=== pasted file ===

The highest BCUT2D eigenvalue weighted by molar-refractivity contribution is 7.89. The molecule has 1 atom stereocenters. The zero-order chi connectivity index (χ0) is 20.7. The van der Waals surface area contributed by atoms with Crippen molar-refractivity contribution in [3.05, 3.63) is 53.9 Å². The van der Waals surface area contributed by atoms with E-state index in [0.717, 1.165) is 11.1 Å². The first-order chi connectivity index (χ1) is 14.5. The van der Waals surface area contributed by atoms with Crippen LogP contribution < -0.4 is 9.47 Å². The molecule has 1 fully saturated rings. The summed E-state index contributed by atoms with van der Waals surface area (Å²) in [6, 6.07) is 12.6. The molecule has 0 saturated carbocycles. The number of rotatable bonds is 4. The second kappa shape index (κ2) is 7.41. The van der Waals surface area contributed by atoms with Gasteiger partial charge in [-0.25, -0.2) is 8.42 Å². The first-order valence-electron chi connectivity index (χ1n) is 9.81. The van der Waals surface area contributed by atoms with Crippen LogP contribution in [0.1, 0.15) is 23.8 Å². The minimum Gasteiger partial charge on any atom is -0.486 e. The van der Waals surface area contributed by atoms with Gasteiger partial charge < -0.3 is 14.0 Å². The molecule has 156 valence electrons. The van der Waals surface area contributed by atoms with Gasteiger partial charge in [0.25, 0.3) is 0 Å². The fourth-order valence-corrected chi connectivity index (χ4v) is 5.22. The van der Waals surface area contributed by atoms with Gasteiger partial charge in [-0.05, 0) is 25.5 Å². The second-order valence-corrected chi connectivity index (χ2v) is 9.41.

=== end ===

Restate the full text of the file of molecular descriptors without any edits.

The highest BCUT2D eigenvalue weighted by molar-refractivity contribution is 7.89. The molecule has 1 atom stereocenters. The zero-order chi connectivity index (χ0) is 20.7. The van der Waals surface area contributed by atoms with Crippen molar-refractivity contribution in [3.05, 3.63) is 53.9 Å². The van der Waals surface area contributed by atoms with E-state index in [0.717, 1.165) is 11.1 Å². The first-order chi connectivity index (χ1) is 14.5. The van der Waals surface area contributed by atoms with Crippen LogP contribution < -0.4 is 9.47 Å². The molecule has 1 fully saturated rings. The summed E-state index contributed by atoms with van der Waals surface area (Å²) in [6, 6.07) is 12.6. The molecule has 0 saturated carbocycles. The number of rotatable bonds is 4. The second kappa shape index (κ2) is 7.41. The van der Waals surface area contributed by atoms with Gasteiger partial charge in [-0.25, -0.2) is 8.42 Å². The first-order valence-electron chi connectivity index (χ1n) is 9.81. The van der Waals surface area contributed by atoms with Crippen LogP contribution in [0.1, 0.15) is 23.8 Å². The minimum Gasteiger partial charge on any atom is -0.486 e. The van der Waals surface area contributed by atoms with Gasteiger partial charge < -0.3 is 14.0 Å². The molecule has 156 valence electrons. The van der Waals surface area contributed by atoms with Gasteiger partial charge in [0.25, 0.3) is 0 Å². The fourth-order valence-corrected chi connectivity index (χ4v) is 5.22. The van der Waals surface area contributed by atoms with Gasteiger partial charge in [-0.05, 0) is 25.5 Å². The second-order valence-corrected chi connectivity index (χ2v) is 9.41.